Capcom has stepped up to the starting line to compete against reigning racing franchise Project Gotham Racing with it's own offering, Group S Challenge. Group S Challenge offers over 50 cars, advanced graphics, car customization, and 3 modes of play. With all those features, you'd assume it had a good chance at competing with Project Gotham Racing, right? Sadly, that is not the case.
The controls of Group S Challenge are similar to most racing games. Folks that have played PGR or Gran Turismo should have no problem jumping right in. The controls are more realistic than some racers, and this should appeal avid racing fans. Group S Challenge offers some interesting game types that should keep racing fans happy. The Circuit Mode is the one mode which you will probably play the most. It is broken down into three parts. "Championship" allows you to work your way up the rankings and race in Challenges for GP's (cash) to upgrade your car. "Duel" lets you go one-on-one with the computer. "Line Line" mode is the final mode, which best resembles follow the leader as you follow a predetermined path to earn more GP's. In the Arcade Mode, you can race against the computer or a friend (System link is NOT supported) with 20 tracks at your disposal. Also offered for Arcade mode is a "One Make" mode, which gives every player the same car, allowing the outcome of the race to be based upon skill, not on the quality of the car. It's a nice mode to have, as everyone knows someone that says "You beat me because you had a better car!" Now you can make them put their money where their mouth is. Regardless of the quality of the game modes themselves, the tracks seem quite bland, and offer no real variation from the usual stuff you'd see in a racing title. The Circuit Mode itself can easily be cleared in a weekend, without sweating it out too much, which will leave you with Arcade mode to keep you occupied, which would be fine, if more of your friends could play with you.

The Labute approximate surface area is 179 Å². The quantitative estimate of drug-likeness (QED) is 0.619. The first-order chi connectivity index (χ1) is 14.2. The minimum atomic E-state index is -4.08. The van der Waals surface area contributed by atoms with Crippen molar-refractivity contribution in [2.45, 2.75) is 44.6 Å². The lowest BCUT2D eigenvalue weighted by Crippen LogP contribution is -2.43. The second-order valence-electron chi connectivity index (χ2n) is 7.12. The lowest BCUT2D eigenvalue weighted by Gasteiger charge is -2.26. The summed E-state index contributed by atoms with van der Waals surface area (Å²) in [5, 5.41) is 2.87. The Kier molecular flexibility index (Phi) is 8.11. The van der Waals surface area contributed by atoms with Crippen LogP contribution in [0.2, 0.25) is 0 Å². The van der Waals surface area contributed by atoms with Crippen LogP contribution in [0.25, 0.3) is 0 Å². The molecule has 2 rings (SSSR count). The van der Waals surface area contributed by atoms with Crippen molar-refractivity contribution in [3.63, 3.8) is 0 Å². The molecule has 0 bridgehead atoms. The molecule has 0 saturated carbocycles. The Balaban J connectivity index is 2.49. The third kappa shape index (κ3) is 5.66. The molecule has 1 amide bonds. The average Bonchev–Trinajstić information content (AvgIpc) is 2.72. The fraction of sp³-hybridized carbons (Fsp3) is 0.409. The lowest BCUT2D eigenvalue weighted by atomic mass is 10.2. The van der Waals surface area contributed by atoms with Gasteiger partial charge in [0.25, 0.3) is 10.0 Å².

The graphics in Group S Challenge are top notch. The graphics are very close to the quality present in Project Gotham Racing 2 (It's hard to pick which is the better of the two). The details on the cars are quite nice (Although no physical damage is show due to licensing reasons) and look quite realistic. Your surroundings are equally impressive. I often found myself distracted by the detail of the cities/tracks instead of paying attention to the boring gameplay. Many of the tracks you've seen in a hundred other racing games are in Group S Challenge, but looking 10x better. The only major downfall with the graphics is the tracks based on Tokyo streets. They seem to be a bit bland compared to the rest, but other than that, not much to complain about.
Compared to the graphics, the sound in Group S Challenge is terrible. Don't get me wrong, the car/environment sound effects are great, but one can only take so much bad techno music before they bash themselves in the head with their controller until they are rendered unconscious. The XBox has a hard drive. The XBox has music ripping capabilities. Do the math. Any developer that DOESN'T use that feature is ignoring something that's quite easy to implement. Soundtrack Support in XBox games should be the same as Interactive Menus are in DVDs. Available on every disc.
Suggestions: In the end, Group S Challenge is another average racer. It has nothing major to offer to the racing world except pretty graphics, bad music, boring tracks, and lack of multiplayer options. If you are a racing nut, you probably already own this game. If you are not, then go get Project Gotham Racing 2, as Live play is enough to make it a must-buy.